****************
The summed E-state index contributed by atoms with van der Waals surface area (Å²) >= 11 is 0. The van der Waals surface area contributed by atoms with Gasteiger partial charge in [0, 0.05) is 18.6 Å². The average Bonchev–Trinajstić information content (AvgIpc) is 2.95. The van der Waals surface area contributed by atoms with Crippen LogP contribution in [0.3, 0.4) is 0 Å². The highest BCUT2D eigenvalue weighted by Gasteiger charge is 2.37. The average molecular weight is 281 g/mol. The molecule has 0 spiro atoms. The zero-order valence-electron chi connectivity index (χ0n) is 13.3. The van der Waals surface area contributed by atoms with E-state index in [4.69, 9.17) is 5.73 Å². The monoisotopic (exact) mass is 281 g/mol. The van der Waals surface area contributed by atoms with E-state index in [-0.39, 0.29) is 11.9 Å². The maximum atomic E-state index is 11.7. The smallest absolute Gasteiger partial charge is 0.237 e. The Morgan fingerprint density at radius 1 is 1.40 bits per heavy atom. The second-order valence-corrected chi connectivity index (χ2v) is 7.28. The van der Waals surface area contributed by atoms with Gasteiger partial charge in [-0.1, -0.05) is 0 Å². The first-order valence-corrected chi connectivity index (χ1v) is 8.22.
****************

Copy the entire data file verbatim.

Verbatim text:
The summed E-state index contributed by atoms with van der Waals surface area (Å²) >= 11 is 0. The van der Waals surface area contributed by atoms with Gasteiger partial charge in [0, 0.05) is 18.6 Å². The average Bonchev–Trinajstić information content (AvgIpc) is 2.95. The van der Waals surface area contributed by atoms with Crippen LogP contribution in [0.3, 0.4) is 0 Å². The highest BCUT2D eigenvalue weighted by Gasteiger charge is 2.37. The average molecular weight is 281 g/mol. The molecule has 0 spiro atoms. The zero-order valence-electron chi connectivity index (χ0n) is 13.3. The van der Waals surface area contributed by atoms with E-state index in [4.69, 9.17) is 5.73 Å². The monoisotopic (exact) mass is 281 g/mol. The van der Waals surface area contributed by atoms with E-state index in [-0.39, 0.29) is 11.9 Å². The maximum atomic E-state index is 11.7. The smallest absolute Gasteiger partial charge is 0.237 e. The Morgan fingerprint density at radius 1 is 1.40 bits per heavy atom. The second-order valence-corrected chi connectivity index (χ2v) is 7.28. The van der Waals surface area contributed by atoms with Gasteiger partial charge in [-0.1, -0.05) is 0 Å². The first-order valence-corrected chi connectivity index (χ1v) is 8.22.